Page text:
Broken by Karin Fossum
My rating: 3 of 5 stars
"This severed bridge, so majestic. But a beautiful construction nonetheless, he could see that: simple but ingenious, beautiful and arched, delicate yet strong. But also amputated [...] It certainly was broken."
Karin Fossum is one of my favorite authors: her writing transcends the genre as she has been able to convey some truths about the human condition under the guise of crime/mystery writing. This is my 12th novel by Ms. Fossum but only the seventh that I have reviewed here (I rated two of her novels, Black Seconds and The Murder of Harriet Krohn with five stars). While publishers - based on the extremely successful Sejer/Skarre series - call her the Norwegian Queen of Crime, I would rather assign the title of Queen of Little Things in Life as she focuses in her works on motives of everyday human behaviors. To me, the most important facet of Ms. Fossum's art is that she treats all characters as humans, regardless of whether they are saints or child molesters, and that rather than praise or condemn people she tries to understand them.
Broken (2005) is not an Inspector Sejer novel; it is a one-off work, and for this alone I hold the author in high respect. I find it difficult to admire authors who become readers' slaves by getting irrevocably bound to their series' protagonists. One of Ms. Fossum's motives for writing this non-series book might have been to show that she is a real artist - a creator rather than just a replicator of a successful, money-making template.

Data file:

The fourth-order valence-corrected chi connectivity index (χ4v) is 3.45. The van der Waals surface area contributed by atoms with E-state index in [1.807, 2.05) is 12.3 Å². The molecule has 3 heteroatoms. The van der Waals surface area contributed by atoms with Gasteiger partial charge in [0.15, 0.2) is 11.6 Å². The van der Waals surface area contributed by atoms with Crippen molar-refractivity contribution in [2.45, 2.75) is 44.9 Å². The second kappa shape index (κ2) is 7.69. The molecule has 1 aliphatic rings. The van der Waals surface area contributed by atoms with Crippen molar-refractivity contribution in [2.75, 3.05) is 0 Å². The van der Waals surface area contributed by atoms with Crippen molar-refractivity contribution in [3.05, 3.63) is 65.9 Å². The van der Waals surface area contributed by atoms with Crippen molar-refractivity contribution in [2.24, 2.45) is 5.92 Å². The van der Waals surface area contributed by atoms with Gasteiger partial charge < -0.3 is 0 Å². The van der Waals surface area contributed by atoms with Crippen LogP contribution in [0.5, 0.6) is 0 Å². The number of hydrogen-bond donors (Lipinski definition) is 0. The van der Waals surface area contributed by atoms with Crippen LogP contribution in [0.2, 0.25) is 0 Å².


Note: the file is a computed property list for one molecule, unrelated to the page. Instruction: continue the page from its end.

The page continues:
The novel is an exercise in metafiction. It is narrated by a middle-aged female author (obviously an alter ego of real-life Ms. Fossum - even the birthdates are the same). Potential literary characters line up in front of her house trying to become protagonists of her next novel; they are waiting for their stories to be told. When one of them manages to convince the author to write a book about him, she names him Alvar Eide and builds his character through a series of vignettes - a lonely, mild-mannered, naively well-meaning, and socially awkward man, who works as a salesman and factotum in an art gallery. He meets a young woman, a heroin addict, who uses him and his good intentions to get cash for her fixes and to crash in his apartment. The fictional plot moves forward to its natural if somewhat dramatic conclusion.
However, the metafictional layer of the text just plain does not work. Other than a modest meditation on how writers create their characters and build the plot, I do not find much redeeming value in the "meta-" aspect here. Perhaps I am spoiled by having read works of such masters of the metafictional genre as Coetzee and Nooteboom but I find the conversations between the author and Alvar pretty much inane.
The title of the novel seemingly refers to a painting that plays an important role in the plot. Yet it might also refer to Alvar himself, a broken human being, devoid of basic mechanisms of coping with reality. I hope that maybe one day, when asked during an interview why she called the book "Broken", Ms. Fossum will mischievously answer: "Why? It is simple - the title reflects breaking the monotony of the Sejer series..."
Two and a half stars.
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